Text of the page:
Summary: Sermon 8 in a study in Hosea
8 How can I give you up, O Ephraim? How can I surrender you, O Israel? How can I make you like Admah? How can I treat you like Zeboiim? My heart is turned over within Me, all My compassions are kindled. 9 I will not execute My fierce anger; I will not destroy Ephraim again. For I am God and not man, the Holy One in your midst, and I will not come in wrath.”
A characteristic of the prophecy of Hosea is that it can be taken as having three primary sections. I have not made reference to this before now because it is not a fact that necessarily offers a great deal of help in knowing.
I mention it here, because you may wonder why my last sermon was on chapter 8 and this one has jumped all the way to chapter 11.
Well, the sections I’ve referred to would break down like this; chapters 1-4, 5-10 and 11-14. The first four chapters focus on the marriage relationship of Hosea and Gomer and the representation of God’s relationship to His people in that troubled marriage. The next 6 deal primarily with rebellion and judgment and punishment. The last 4, from 11-14 continue to deal with judgment, but expand to demonstrate God’s love and His redemptive work.
So in the last four sermons in this series we have been in that middle section and I do not want to belabor the points we’ve made to your distraction.
A couple of years ago we went through Ephesians virtually verse by verse.
I am afraid that if I attempted to approach this book with that much detail I would soon be preaching only to my wife and daughter, and they would soon be finding excuses each Sunday morning to walk to Sonic for a strawberry limeade.
Now I am not implying here that there is nothing to preach from these chapters or that they are not important. It is my firm conviction, not that the scriptures need my defense but I give it anyway, that every paragraph, every phrase, every word of the Bible is God-breathed and profitable to the degree of indispensable for the believer’s heart and life.
In fact, I would encourage you to take the time to carefully read through chapters 9 and 10 later for your own benefit. But I want to move more generally through Hosea, gleaning food for the soul as we go, and not slow down to the point of making you feel as though we’re dragging our heels.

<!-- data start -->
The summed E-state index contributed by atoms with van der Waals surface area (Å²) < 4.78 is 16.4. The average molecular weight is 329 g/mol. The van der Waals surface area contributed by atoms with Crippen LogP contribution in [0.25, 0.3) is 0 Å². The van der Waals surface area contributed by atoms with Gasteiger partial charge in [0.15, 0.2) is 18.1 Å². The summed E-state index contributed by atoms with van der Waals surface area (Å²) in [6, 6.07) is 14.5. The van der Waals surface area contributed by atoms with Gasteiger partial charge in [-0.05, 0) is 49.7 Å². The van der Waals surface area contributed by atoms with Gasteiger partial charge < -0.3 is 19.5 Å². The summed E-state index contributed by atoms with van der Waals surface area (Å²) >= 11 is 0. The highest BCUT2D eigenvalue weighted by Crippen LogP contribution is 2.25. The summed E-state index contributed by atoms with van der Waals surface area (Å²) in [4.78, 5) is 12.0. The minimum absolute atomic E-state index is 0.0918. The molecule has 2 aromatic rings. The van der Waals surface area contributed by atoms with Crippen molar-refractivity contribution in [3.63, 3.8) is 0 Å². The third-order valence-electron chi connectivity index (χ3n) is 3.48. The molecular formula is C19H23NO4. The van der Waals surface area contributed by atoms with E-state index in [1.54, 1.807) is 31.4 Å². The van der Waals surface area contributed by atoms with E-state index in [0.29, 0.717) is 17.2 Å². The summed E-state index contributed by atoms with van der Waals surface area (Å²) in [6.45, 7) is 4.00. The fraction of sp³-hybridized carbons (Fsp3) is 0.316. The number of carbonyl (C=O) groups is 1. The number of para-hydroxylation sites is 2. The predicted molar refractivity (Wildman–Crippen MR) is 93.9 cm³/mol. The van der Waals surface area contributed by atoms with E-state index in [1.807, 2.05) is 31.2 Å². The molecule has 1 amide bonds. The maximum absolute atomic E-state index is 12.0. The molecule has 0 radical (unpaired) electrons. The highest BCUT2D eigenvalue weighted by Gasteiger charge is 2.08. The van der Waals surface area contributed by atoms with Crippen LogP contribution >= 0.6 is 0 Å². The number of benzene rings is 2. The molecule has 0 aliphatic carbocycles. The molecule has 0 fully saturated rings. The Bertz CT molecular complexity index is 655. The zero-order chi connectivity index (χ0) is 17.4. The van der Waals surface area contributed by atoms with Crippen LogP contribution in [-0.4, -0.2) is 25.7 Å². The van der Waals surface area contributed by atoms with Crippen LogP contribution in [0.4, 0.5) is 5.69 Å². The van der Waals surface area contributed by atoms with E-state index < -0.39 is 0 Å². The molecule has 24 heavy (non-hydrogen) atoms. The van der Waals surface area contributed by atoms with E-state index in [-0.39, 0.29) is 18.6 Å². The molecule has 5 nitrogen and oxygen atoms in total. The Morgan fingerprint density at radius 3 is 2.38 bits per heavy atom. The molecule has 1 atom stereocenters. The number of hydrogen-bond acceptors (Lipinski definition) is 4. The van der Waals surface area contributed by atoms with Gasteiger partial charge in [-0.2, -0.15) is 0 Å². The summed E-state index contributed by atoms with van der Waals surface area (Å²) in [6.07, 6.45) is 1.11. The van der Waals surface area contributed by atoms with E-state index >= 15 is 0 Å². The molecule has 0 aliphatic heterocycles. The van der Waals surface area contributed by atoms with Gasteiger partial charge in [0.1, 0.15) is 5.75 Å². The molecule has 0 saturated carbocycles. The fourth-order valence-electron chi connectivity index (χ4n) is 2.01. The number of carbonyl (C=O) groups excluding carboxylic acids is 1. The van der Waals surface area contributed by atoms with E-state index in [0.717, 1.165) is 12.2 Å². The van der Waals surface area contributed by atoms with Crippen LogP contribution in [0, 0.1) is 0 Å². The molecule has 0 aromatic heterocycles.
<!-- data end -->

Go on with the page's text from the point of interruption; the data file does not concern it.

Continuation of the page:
So let’s take a look now at the chapter of our text today and see what is revealed to us there about the great love and goodness and grace of our God, who is both just and the one who justifies.
In verse 1 of this chapter speaking through the prophet God likens Himself to a loving parent. It is a theme that is built upon over the next 4 verses with phrases like ‘…it is I who taught Ephraim to walk’, and ‘I took him in My arms’ and ‘…I bent down and fed them’.
At this point I have to back up for a moment into chapter ten, because what God says in verse 1 of chapter 11 is so much more striking in contrast.
Hear verses 14-15 of chapter 10
14 Therefore a tumult will arise among your people, and all your fortresses will be destroyed, as Shalman destroyed Beth-arbel on the day of battle, when mothers were dashed in pieces with their children. 15 Thus it will be done to you at Bethel because of your great wickedness. At dawn the king of Israel will be completely cut off.
Because of their unabated wickedness God has announced the horror that is to come. He makes reference to a slaughter that must have been recent enough to them so they remembered the carnage and the reports of cruelty, and He says this is what is coming upon them for their continued sin.
And can’t you almost envision a father who is both angry and sad for the plight of his rebellious son? Declaring to him the consequences that he will surely have to suffer for his foolish actions and his unwillingness to listen to wise counsel; then sitting down with a sigh, head in hands, leaning over a table top or resting his elbows on his knees and saying more to himself than anyone, all these things that are in verses 1-4. “When my son was a youth I loved him. I brought him forth, I held his hand while he learned to walk, when he lifted his arms I picked him up, when he was hurt I bound his wounds, when he was hungry I provided his food. And now he has come to this.